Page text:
By midnight tomorrow, April 18, most Americans will have filed their tax returns for 2016, and according to a new survey from Pew Research Center, the majority will believe that the tax system is unfair.
More specifically, 56% of those surveyed say the system is not at all fair (27%) or not too fair (29%), and that view is shared almost equally among Democrats or those leaning Democratic (54%) and Republicans or those leaning Republican (58%), according to Pew Research.
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Despite these views, 54% of all respondents say that they are paying their fair share of taxes (40% say they’re paying more than that).
Democrats and Republicans differ widely on the reasons why they believe the system is unfair. More than 7 in 10 Democrats say corporations and wealthy Americans don’t pay their fair share, while about 4 in 10 Republicans do.
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The views of Democrats on the tax bill for corporations and the wealthy are little changed from two years ago, while Republicans are less concerned about both issues today than they were in 2015, when about 50% were bothered.
Overall about 60% of all respondents in 2017 say corporations and wealthy Americans don’t pay their fair share in federal taxes.
Republicans and Democrats also differed about their personal tax situation, the tax bill for poor people and the complexity of the tax system.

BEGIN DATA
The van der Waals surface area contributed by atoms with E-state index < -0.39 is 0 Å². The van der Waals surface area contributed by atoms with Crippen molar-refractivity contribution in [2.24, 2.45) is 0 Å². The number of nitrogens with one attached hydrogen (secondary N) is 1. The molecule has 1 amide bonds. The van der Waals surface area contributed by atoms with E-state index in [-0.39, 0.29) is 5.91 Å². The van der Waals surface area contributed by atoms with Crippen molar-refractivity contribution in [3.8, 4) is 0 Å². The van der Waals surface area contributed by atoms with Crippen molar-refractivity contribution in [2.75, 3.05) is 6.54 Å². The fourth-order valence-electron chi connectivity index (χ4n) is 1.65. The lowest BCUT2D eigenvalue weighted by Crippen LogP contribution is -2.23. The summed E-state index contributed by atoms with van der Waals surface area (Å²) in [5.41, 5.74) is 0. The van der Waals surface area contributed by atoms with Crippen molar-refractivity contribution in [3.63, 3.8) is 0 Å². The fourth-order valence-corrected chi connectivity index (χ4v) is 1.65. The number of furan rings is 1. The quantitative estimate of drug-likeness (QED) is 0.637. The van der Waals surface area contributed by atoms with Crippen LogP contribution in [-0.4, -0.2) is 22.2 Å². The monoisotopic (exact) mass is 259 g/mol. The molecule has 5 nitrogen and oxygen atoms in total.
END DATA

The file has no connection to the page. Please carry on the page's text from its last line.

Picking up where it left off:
Thirty-five percent of Republicans said they’re bothered by the amount of taxes they pay compared with 21% of Democrats, and almost 50% of Republicans are unhappy with the complexity of the tax system compared to 39% of Democrats.
Almost twice as many Republicans (26%) as Democrats (15%) say that some poor people don’t pay their fair share, but that concern was the lowest ranked worry for both groups.
Breaking down responses by income level shows that the widest differences between wealthier taxpayers (family incomes of $100,000 or more) and poorer taxpayers (family incomes under $30,000) had to do with the complexity of the tax system and sentiment about corporations and wealthy people paying their fair share.
Slightly more than half of those families with incomes of $100,000 or more are bothered by the complexity of the tax system compared with 34% of those earning less than $30,000. Close to 55% of those wealthier taxpayers are concerned that corporations and wealthy people aren’t paying their fair share while more than 65% of those earning less than $30,000 believed that.
Altogether 1,501 adults were surveyed between April 5 and April 11 of this year.
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